Simply put, exposition in fiction writing is anything which conveys important background information to the audience. In other words, exposition could be considered an information dump.
What could be more boring than interrupting a page of witty dialogue between protagonist and serial killer in order to describe that vital moment in the killer's life where his mother left him and his father beat him? Even if that's what made your character turn into a killer, untimely exposition can ruin a book. A reader won't have enough patience to reach the end of the story if you keep interrupting for an info dump—no matter how vital to the plot.
You can try to weave it into dialogue, but this can make your dialogue long and unrealistic. You could introduce a character who asks questions that the reader might be asking, I.e. The dumb friend, but that can sometimes be too obvious (and annoying).
Flashbacks have fallen out of vogue to some extent, but this is an efficient way to give a lot of vital information. A flashback is a scene where the character experiences a flash back to a previous time in their life, usually connected in some way to the scene at hand. This experience could be triggered by a smell or sight or something another character says. The only problem with these are that they significantly interrupt the plot and take you back into the past—whether minutes or years, it's out of the action.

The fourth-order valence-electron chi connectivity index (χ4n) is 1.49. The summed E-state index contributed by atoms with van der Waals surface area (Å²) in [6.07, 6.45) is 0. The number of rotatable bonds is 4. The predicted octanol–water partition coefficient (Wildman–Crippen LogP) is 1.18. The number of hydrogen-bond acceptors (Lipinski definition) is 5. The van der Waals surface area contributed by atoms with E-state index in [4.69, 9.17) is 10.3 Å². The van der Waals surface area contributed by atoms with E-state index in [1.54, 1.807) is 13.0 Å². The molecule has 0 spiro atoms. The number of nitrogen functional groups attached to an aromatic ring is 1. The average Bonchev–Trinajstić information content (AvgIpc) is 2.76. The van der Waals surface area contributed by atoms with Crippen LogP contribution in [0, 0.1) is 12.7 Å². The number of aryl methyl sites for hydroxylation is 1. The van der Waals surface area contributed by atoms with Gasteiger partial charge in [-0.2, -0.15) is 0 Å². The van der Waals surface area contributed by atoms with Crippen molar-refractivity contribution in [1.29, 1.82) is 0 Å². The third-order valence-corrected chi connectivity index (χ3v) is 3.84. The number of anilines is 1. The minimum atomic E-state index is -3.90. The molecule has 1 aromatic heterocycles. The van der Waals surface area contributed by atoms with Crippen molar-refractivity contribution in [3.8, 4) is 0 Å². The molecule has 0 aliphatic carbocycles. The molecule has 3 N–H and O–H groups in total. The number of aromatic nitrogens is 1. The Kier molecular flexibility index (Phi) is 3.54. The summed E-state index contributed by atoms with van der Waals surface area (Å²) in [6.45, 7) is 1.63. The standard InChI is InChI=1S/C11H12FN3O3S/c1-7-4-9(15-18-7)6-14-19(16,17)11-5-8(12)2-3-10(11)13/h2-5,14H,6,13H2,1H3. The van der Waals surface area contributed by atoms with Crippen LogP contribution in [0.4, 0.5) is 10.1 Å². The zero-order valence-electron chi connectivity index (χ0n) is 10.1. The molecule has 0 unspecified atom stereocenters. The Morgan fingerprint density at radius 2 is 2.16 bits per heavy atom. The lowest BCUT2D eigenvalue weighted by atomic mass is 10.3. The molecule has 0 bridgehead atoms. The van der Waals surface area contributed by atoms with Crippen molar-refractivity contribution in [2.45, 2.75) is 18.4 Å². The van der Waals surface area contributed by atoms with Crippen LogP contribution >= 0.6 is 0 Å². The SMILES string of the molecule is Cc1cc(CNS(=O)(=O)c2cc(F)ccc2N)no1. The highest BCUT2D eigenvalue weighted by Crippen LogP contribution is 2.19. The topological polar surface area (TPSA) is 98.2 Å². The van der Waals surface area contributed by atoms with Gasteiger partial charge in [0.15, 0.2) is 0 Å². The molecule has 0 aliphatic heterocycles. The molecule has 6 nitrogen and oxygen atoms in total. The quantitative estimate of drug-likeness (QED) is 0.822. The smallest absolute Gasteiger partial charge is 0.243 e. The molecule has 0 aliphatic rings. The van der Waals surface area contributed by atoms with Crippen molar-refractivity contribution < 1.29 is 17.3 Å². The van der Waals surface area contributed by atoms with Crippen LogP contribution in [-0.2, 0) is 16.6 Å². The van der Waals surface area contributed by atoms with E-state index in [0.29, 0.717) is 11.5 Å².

Similar to a flashback, but shorter, memories look at the scene from the present, rather than experiencing it as it happened like in a flashback. Again, these could be triggered by a scent or sight or a comment. Since these are shorter, they could be considered less of an interruption than a flashback.
Perhaps the best way is to sprinkle it throughout dialogue and narrative. A sentence here, a sentence there, a little bit of setting, a little bit of backstory, but keep the focus on the action.
Day 1: Absolution
Day 2: Biography
Day 3: Confidence
Day 4: Daphne